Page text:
Contemporary Australian Poetry

Untitled by Jonothon Twist

Lucy by Andy Jackson

after The Secret Garden

by Carolyn Abbs

 

During the interval of the Haydn choral concert,

my sister (once princess of the dress-up box) said      Let’s go...

We went down the side of the church,

slipped through a gate —

the brass padlock a fake for those in the know

into a flint-walled garden,      a kind of overgrown underground.

The light was green.

A soliquacity:

sparrows      finches      coo of wood pigeons,

bees on hives      and cabbage-white butterflies.

Trees      tall as stilts      connected earth to sky,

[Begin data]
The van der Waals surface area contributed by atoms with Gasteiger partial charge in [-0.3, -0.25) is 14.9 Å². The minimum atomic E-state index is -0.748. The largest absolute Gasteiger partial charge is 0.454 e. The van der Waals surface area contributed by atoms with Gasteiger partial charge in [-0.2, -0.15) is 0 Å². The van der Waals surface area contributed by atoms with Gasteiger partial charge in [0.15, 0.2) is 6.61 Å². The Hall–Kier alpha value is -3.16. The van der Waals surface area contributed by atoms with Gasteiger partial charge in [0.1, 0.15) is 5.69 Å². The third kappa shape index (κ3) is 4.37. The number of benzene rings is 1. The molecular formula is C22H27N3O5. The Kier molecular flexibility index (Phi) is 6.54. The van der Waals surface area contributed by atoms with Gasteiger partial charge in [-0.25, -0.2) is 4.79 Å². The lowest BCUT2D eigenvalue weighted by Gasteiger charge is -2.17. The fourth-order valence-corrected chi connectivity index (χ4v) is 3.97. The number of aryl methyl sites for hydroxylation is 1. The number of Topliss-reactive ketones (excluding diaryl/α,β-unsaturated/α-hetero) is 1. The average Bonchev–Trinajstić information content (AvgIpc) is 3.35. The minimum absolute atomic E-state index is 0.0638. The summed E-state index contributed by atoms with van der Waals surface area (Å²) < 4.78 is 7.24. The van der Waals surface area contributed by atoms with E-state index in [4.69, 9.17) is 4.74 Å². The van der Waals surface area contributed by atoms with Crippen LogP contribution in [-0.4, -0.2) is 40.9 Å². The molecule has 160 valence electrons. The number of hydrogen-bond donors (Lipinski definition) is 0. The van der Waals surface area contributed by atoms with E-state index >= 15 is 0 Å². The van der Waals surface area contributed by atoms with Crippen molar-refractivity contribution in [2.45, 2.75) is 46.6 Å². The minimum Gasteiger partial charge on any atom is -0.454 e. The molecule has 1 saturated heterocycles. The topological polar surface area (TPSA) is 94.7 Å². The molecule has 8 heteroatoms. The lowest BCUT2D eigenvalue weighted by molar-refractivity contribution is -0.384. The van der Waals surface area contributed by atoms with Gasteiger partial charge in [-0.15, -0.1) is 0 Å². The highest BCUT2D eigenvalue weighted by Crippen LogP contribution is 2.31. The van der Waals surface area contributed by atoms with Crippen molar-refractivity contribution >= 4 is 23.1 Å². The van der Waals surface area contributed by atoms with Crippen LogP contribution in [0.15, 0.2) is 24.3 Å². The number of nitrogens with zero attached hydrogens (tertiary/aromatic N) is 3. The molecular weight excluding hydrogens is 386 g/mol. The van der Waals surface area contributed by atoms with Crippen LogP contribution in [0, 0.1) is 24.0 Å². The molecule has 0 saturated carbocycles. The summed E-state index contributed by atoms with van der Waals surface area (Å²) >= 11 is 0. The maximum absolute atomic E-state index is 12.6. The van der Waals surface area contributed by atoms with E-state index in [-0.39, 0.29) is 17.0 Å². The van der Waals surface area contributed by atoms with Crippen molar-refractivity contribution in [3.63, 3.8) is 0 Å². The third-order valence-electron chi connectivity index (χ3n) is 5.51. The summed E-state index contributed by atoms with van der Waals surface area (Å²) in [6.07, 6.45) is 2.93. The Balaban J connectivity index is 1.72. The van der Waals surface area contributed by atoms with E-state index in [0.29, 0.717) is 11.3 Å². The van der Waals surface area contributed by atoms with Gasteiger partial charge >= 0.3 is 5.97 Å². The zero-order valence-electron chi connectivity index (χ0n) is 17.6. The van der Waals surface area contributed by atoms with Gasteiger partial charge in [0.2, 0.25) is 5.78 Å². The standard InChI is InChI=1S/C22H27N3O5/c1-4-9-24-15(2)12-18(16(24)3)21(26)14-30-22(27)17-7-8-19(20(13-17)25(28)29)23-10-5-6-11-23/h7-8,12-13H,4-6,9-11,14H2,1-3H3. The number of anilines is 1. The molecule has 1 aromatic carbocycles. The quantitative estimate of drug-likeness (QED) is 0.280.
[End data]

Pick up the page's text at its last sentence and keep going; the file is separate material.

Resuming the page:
roots tipped ancient graves      almost merrily.

I craned forward but could not decipher a name.

It was a dead-quiet afternoon.      No traffic.

We looked at each other;

we’d gone back in time, she was nine.      I must call her Mary.

She wore a print frock, green      herring-bone braid around the hem.

Mine, identical in red      familiar      soft lawn against my skin.

Thunder rumbled in the distance      (furniture moved in heaven).

Bees swarmed overhead.

I said I’d read      bees are losing their olfactory sense,

pollution is the problem.

But the information had little application;

we were in a novel       from 1910.

Grasses and buttercups whispered to one other,

the wind puffed at dandelion clocks.

When it was time      for the concert to re-commence,

we trailed back inside,

slid along the pew      waited      in freckled silence.

Carolyn Abbs is a Western Australian poet published in Westerly, Cordite, Rabbit, The Best Australian Poems 2014, and other journals. Her PhD is from Murdoch University where she taught in the School of Arts for a number of years.